Approvals reform essential to energy transition

Wind turbines and solar panels

Western Australia is commencing the energy transition with an enviable endowment of resources and the strongest economy in the country. The global shift towards critical minerals and renewable energy presents an enormous opportunity but also poses a major set of challenges to our environmental approvals system.

To navigate this transition effectively, Western Australia is enacting significant reforms to its Environmental Protection Authority (EPA) and approval processes broadly identified through the Vogel-McFerran Review.These changes aim to streamline procedures and enhance transparency while maintaining environmental protections.

Along with a number of resourcing changes within regulatory agencies, it is envisaged that these reforms can provide a smoother and more predictable regulatory pathway for proponents seeking to progress developments.

Nevertheless, any outcomes from efforts to increase collaboration and reduce hand-offs between regulatory agencies will take time to be realised. In the meantime, there have been several structural changes in the WA public sector that are potentially as important as any major machinery of government change.

New leadership within key government departments has been progressing quietly, along with the creation of a Coordinator-General to resolve delays. The Green Energy Approvals Initiative is now up and running, created to accelerate projects that will materially support the WA Government’s decarbonisation agenda.

And at a political level, Premier Roger Cook and senior members of his Cabinet meet regularly with these public sector leaders to identify and triage the most critical issues.

Perhaps as a sign of things to come, the Yindjibarndi Energy Corporation’s first phase of a 3GW clean energy project in the Pilbara has recently been shepherded to approval by the Green Energy Approvals Initiative.

The Environmental Protection Act 1986 is the principal legislative instrument that guides environmental assessments and project approval in Western Australia. This Act was subject to extensive consultation and legislative amendment in recent years.

However, the current procedures have been criticised by proponents for being lengthy, complex and duplicative. Conversely, conservation advocates have maintained that environmental values are on a dangerous decline. Professor Graeme Samuel noted this duality of dissatisfaction was commonplace across Australian jurisdictions, in his independent review of the Environment Protection and Biodiversity Conservation Act.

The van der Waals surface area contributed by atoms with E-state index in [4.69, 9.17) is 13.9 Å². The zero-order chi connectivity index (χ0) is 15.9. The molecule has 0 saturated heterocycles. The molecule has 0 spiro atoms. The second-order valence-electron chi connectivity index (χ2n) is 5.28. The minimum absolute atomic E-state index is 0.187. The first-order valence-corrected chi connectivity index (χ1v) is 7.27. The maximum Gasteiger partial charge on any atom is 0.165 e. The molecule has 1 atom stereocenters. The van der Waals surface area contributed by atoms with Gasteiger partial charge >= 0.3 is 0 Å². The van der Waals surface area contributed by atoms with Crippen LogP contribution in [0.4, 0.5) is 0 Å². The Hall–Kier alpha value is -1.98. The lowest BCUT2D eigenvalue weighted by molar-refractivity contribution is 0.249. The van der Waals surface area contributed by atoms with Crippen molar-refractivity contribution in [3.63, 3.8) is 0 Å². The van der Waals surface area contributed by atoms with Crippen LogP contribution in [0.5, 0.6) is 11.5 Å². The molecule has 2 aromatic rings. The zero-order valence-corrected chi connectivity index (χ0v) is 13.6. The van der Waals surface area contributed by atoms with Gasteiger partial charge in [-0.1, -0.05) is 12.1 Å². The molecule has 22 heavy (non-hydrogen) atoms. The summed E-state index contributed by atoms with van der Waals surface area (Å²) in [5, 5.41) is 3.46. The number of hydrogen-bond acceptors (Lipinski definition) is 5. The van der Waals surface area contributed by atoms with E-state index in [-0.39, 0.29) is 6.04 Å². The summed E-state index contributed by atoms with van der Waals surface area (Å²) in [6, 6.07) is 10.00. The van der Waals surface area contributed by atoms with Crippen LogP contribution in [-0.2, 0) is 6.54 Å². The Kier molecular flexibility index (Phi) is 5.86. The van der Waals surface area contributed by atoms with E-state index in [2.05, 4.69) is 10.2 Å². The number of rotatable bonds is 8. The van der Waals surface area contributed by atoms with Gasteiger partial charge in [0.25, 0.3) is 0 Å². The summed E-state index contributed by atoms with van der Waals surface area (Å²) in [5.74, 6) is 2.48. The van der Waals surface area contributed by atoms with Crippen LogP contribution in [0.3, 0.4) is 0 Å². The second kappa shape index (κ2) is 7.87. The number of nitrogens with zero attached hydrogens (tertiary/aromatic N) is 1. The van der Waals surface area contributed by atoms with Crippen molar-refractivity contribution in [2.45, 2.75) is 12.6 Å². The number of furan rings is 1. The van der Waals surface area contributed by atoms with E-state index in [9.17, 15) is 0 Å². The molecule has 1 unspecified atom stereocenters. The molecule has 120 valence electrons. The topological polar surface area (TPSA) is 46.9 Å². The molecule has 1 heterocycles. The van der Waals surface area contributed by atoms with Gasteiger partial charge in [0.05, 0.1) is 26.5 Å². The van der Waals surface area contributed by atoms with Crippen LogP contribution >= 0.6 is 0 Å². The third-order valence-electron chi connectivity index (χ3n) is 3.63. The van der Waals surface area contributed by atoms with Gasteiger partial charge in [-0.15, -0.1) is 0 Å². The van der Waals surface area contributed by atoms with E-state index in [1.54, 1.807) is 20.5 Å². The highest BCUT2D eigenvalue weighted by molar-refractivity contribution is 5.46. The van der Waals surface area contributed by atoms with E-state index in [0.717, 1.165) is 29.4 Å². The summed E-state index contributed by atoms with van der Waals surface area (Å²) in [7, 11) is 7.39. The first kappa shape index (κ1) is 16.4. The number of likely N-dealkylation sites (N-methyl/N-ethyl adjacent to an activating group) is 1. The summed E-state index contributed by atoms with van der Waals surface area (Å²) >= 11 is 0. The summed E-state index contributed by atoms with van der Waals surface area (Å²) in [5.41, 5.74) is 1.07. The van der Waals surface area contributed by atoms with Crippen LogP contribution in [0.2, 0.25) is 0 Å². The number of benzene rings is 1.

This level of dissatisfaction and disagreement has seen environmental approvals come under increasing scrutiny in the lead-up to the 2025 WA election. In June, the leader of the WA Liberal Party, Libby Mettam, announced that a Liberal Government, if elected, would seek to reduce approval timeframes and institute ‘deemed approvals’ for low-risk projects.

While this has been a tried and tested policy announcement for opposition parties in Western Australia over several decades, it may be striking a chord with a new band of proponents for critical minerals and clean energy projects.

ReGen Strategic’s Stakeholder Engagement team is regularly engaging with the regulatory agencies and there is a noted shift in responding to queries, rectifications and the provision of practical guidance.

Consistent with ReGen Strategic’s methods for strategy development, proponents should never discount the importance of explaining why delays will have an outsized impact, whether it relates to land access, certainty for procuring long-lead items or undertaking seasonal environmental studies.

These reforms are not just seeking to impact the trajectory of private proponents. Via the 2024-25 State budget, the WA Government has announced a $500 million Strategic Industries Fund to assist in developing 13 strategic industrial areas across the state. For these significant land parcels to activate economic output, via laydown yards, energy storage and manufacturing facilities, timely approvals and cross agency coordination will be essential for success.

With the WA Labor Government and the WA Liberal both supportive of some level of reform, time will tell whether it will start to steer the volume of critical minerals and clean energy projects through environmental impact assessments efficiently, while maintaining the environmental expectations of the community.


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